Spring is a great time for outdoor running with the melting snow and rising temperatures however runners should be cautious when switching from indoor to outdoor surfaces. Increased mileage and change in footing as runners move outdoors increases the risk of developing an injury. One of the most common complaints is knee pain, which can be a symptom of multiple injuries. The first part of our running injury series will focus on one of those injuries; patellofemoral pain syndrome, commonly known as runner’s knee.
Runner’s knee is an umbrella term used to describe anterior knee pain, pain behind or pain around the kneecap mainly as a result of misalignment of the patella and muscle imbalances. Symptoms begin with a gradual onset of dull aching pain and swelling that usually starts during a run. Over time any running, descending stairs, kneeling and squatting become painful from the resulting stress on the patellofemoral joint. Sitting for prolonged periods with the knee flexed will also be painful, and grinding noises called crepitus may be present.
There are a number of contributing factors to the development of runner’s knee, which can make it challenging to treat. Any activity that increases the stress on the patellofemoral joint can contribute to the development of runner’s knee as the surrounding tissues become irritated and painful. This can occur with new runners or those who increase the intensity, speed and duration of their runs. Additionally, downhill running and running on firm surfaces, such as asphalt and concrete, increase the stress on the patellofemoral joint.
Muscle tightness, weakness or anatomical/biomechanical abnormalities in the leg can alter the distribution of force through the knee and affect the alignment and tracking of the patella, placing increased stress on the patellofemoral joint. The main areas to consider are the quadriceps muscle, gluteus medius muscle, gluteus maximus muscle, and iliotibial band.
One key muscle is the quadriceps. The four heads of the quadriceps femoris converge into a single tendon that inserts on the patella and continues through the patellar ligament to insert on the tibia, functioning to extend the leg at the knee and stabilize the hip. Another key muscle is the gluteus medius that originates on the hip and inserts on the femur, which also helps to stabilize the pelvis when the opposite leg is raised. If the quadriceps and gluteus medius muscles are weak and unable to stabilize the hip during running, normal force distribution throughout the knee and leg will be altered.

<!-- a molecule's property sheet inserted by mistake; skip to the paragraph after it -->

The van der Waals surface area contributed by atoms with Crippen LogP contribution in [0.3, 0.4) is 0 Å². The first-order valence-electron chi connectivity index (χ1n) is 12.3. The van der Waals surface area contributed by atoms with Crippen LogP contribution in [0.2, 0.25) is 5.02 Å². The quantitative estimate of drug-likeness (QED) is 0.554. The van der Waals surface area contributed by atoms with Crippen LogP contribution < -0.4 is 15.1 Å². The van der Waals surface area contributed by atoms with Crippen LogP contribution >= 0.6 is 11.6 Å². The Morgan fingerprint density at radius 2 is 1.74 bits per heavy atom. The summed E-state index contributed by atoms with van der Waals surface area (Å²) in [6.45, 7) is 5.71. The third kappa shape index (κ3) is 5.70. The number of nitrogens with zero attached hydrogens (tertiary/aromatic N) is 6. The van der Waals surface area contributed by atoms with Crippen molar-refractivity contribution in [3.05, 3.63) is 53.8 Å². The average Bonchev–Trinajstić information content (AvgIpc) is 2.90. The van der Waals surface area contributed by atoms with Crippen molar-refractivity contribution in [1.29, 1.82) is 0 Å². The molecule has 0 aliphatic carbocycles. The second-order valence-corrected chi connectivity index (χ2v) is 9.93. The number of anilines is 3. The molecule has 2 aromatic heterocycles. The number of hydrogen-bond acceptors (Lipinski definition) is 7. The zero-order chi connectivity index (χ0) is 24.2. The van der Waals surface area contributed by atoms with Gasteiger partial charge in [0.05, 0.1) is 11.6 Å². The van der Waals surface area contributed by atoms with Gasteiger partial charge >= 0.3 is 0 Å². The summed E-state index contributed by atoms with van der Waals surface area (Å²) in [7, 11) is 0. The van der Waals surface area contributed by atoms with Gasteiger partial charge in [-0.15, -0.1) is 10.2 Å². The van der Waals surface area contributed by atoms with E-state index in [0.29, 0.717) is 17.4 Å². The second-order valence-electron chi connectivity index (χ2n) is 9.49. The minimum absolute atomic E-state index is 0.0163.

If the gluteus maximus muscle is tight, it will externally rotate the thigh, altering its angle relative to the lower leg, which will disrupt normal tracking of the patella. The iliotibial band runs down the outside of the thigh and inserts on the tibia, but it also connects to the patella via patellar tendons. Tightness of the iliotibial band can pull the patella slightly laterally, increasing stress on the patellofemoral joint.
Additionally, any tight muscles around the knee can affect movement of the patella, potentially causing excessive stress on the joint. Over pronation of the feet causes the leg to drop and internally rotate with each step, which can alter normal movement of the patella.
The first step in rehabilitation is to determine all of the underlying and contributing factors. A detailed physiotherapy assessment will reveal areas of tightness and weakness, as well as any anatomical and biomechanical factors. Tight muscles will be addressed with education on correct stretching techniques and a personalized stretching program. Specific strengthening of weak muscles and correction of biomechanical changes will be addressed with a progression of strengthening exercises from isometric to dynamic, and eventually functional and activity specific. Any hip, pelvis or lower back restrictions will be treated through joint mobilizations. It is important to consider more than just the structures immediately surrounding the knee because stiffness in these other joints will cause biomechanical changes that become more evident with running, and may cause the condition to reoccur if these areas are not addressed. Corrective taping to keep the patella in proper alignment can relieve pain and help to prevent aggravation of the condition during a gradual return to running. Evaluation and correction of footwear, gait and running stride will help to improve running form and improve biomechanics during running.
The goal following physiotherapy treatment is for a pain and injury free return to the previous level of running. Maintenance or improvement of hip, lower extremity and trunk flexibility as well as strength will not only prevent a reoccurrence of runner’s knee, but also protect against other running injuries. Stay tuned for part 2 of our running injuries series to learn about a different cause of knee pain; iliotibial band friction syndrome.